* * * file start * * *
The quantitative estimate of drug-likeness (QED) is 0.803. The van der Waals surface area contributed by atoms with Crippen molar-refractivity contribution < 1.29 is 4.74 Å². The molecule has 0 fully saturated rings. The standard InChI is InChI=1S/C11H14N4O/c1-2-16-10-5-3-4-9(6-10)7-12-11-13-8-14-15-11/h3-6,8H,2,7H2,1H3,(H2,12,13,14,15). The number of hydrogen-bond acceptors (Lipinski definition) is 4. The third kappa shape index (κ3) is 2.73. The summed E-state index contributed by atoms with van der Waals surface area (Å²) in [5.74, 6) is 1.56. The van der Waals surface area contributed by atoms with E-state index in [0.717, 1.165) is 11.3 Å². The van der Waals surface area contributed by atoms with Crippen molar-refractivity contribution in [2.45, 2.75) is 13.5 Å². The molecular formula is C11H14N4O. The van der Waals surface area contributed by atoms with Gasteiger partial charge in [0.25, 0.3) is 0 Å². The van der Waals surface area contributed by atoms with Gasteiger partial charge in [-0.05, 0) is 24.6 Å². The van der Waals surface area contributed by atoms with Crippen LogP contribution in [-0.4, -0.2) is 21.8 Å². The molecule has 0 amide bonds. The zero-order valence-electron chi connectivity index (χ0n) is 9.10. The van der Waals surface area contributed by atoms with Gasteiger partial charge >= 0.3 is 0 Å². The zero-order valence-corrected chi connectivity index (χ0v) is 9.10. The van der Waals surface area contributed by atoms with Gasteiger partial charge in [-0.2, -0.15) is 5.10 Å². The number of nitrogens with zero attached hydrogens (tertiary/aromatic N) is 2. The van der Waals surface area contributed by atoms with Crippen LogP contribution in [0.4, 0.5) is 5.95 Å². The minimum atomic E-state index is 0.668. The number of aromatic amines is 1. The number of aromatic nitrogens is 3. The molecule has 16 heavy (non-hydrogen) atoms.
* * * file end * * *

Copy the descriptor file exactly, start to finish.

The quantitative estimate of drug-likeness (QED) is 0.803. The van der Waals surface area contributed by atoms with Crippen molar-refractivity contribution < 1.29 is 4.74 Å². The molecule has 0 fully saturated rings. The standard InChI is InChI=1S/C11H14N4O/c1-2-16-10-5-3-4-9(6-10)7-12-11-13-8-14-15-11/h3-6,8H,2,7H2,1H3,(H2,12,13,14,15). The number of hydrogen-bond acceptors (Lipinski definition) is 4. The third kappa shape index (κ3) is 2.73. The summed E-state index contributed by atoms with van der Waals surface area (Å²) in [5.74, 6) is 1.56. The van der Waals surface area contributed by atoms with E-state index in [0.717, 1.165) is 11.3 Å². The van der Waals surface area contributed by atoms with Crippen molar-refractivity contribution in [2.45, 2.75) is 13.5 Å². The molecular formula is C11H14N4O. The van der Waals surface area contributed by atoms with Gasteiger partial charge in [0.25, 0.3) is 0 Å². The van der Waals surface area contributed by atoms with Gasteiger partial charge in [-0.05, 0) is 24.6 Å². The van der Waals surface area contributed by atoms with Crippen LogP contribution in [-0.4, -0.2) is 21.8 Å². The molecule has 0 amide bonds. The zero-order valence-electron chi connectivity index (χ0n) is 9.10. The van der Waals surface area contributed by atoms with Gasteiger partial charge >= 0.3 is 0 Å². The zero-order valence-corrected chi connectivity index (χ0v) is 9.10. The van der Waals surface area contributed by atoms with Gasteiger partial charge in [-0.2, -0.15) is 5.10 Å². The number of nitrogens with zero attached hydrogens (tertiary/aromatic N) is 2. The van der Waals surface area contributed by atoms with Crippen LogP contribution in [0.4, 0.5) is 5.95 Å². The minimum atomic E-state index is 0.668. The number of aromatic amines is 1. The number of aromatic nitrogens is 3. The molecule has 16 heavy (non-hydrogen) atoms.